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Utah Life Sciences News & Events

Still on the Hill…

February 16, 2023

BioUtah continues to monitor issues of importance to our industry and engage with legislators on Utah’s Capitol Hill. Kelvyn Cullimore, President and CEO of BioUtah, has provided input on a number of bills.

Here’s a brief update:

  • HB042 Technology Commercialization Amendments sponsored by Representative Jeff Stenquist and Senator Ann Millner creates the Utah Innovation Lab and the Utah Innovation Fund. BioUtah has testified in both the House and Senate in favor of the legislation. The Utah Innovation Fund would be a non-profit LLC into which the State would inject $15M for the purpose of translating early stage research from institutions of higher learning in the state into an investable concept. It will be affiliated with the Utah Innovation Lab which will be located at the Point of the Mountain Innovation Center. The bill passed the House of Representatives by a 51-20 margin and is now awaiting a final vote in the Senate where it is expected to pass.
  • HB407 Incentive Amendments sponsored by Representative Kay Christofferson proposed that any company seeking to claim an R&D tax credit in any filing year be required to pre-certify for that credit by submitting detailed documentation to the Governor’s Office of Economic Opportunity supporting their calculation, having the calculation and receipts reviewed by GOEO, and resulting in GOEO providing the applicant a certificate for the amount they deemed qualified for the credit. That amount would also be posted on a state website naming the amount and the company receiving the credit. BioUtah and others negotiated with the sponsor explaining the detrimental effects of the bill and the lack of supporting data that would indicate such a bill was warranted. The sponsor this week amended the bill to delete the R&D tax credit precertificaiton requirements and is instead pursuing a study bill to examine the amount of adjustments that are typically made by state auditors to claims for R&D tax credits.
  • SB184 Prescription Cost Amendments sponsored by Senator Curt Bramble and Representative Karianne Lisonbee bans what is known as co-pay accumulators. Co-pay accumulators are programs instituted by some insurance companies through which payments made by third parties on behalf of an enrollee to cover their deductible or co-pay are diverted to reduce overall costs for the insurance company. In such instances the patient is still required to pay their co-pay despite the aid received by a third party. Insurance companies justify the diversion on the premise that the third party payment, typically made by the manufacturer of the drug being taken, is essentially a discount of the drug, and should not be a direct benefit to the enrollee. BioUtah has joined with patient groups and pharmaceutical companies in supporting this legislation to assure that payments made on behalf of a specific patient are credited to that patient to assist them in staying on the drug dosages prescribed by doctors for that patient. The bill does not prohibit insurance companies from requiring step therapies wherein the enrollee is required to use less expensive alternatives that may be equally effective. 15 states have passed such legislation and according to a study by the AIDS Foundation, the changes have NOT contributed to increased costs of insurance. The bill has passed the Senate on a 21-2 vote and is now awaiting consideration in the House.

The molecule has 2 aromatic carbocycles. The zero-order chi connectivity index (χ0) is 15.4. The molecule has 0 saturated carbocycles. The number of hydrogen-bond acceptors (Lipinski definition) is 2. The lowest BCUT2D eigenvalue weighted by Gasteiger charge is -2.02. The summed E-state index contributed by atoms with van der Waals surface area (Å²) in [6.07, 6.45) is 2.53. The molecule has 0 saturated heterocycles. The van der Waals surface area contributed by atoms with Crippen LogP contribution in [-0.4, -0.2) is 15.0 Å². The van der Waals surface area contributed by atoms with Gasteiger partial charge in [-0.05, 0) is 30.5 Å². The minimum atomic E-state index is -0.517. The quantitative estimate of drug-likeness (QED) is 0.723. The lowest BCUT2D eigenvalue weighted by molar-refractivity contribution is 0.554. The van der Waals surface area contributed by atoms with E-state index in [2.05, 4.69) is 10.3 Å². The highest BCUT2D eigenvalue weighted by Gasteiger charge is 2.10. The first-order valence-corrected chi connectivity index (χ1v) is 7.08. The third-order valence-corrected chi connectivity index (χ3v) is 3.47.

• HB131 Vaccine Passport Prohibition sponsored by Representative Walt Brooks and Senator Michael Kennedy is a carryover from last year’s pandemic related legislation. It effectively prohibits a place of public accommodation (like the Vivant Arena) from requiring patrons to show proof of vaccination for entry and also prohibits employers from being able to require employees to be vaccinated. The concept is that no employer or public business should have the right to require any patron or employee to undergo a medical procedure to which they object. While BioUtah believes its members should have the right to operate their businesses as they believe is best for their work environment, we are unaware of any companies that are requiring vaccines. However, certain jobs do require vaccination such as employees of life science companies that must be in hospitals or in facilities out of state or out of country that can legally require persons to be vaccinated. BioUtah worked with the sponsors to amend the bill providing an exemption from the law allowing employers to require vaccinations for an employee if the job description for that employee clearly showed a nexus with a vaccination requirement. The bill has passed the House and is expected to pass the Senate later this week.
  • HB54 Tax Revisions sponsored by Representative Steve Eliason and Senator Dan McCay targets a reduction of the corporate and individual tax rate from 4.85% to as low as 4.65%. The bill has been assigned to the House Revenue and Tax Committee, but is expected to pass through both chambers. BioUtah supports this lowering of the tax rate.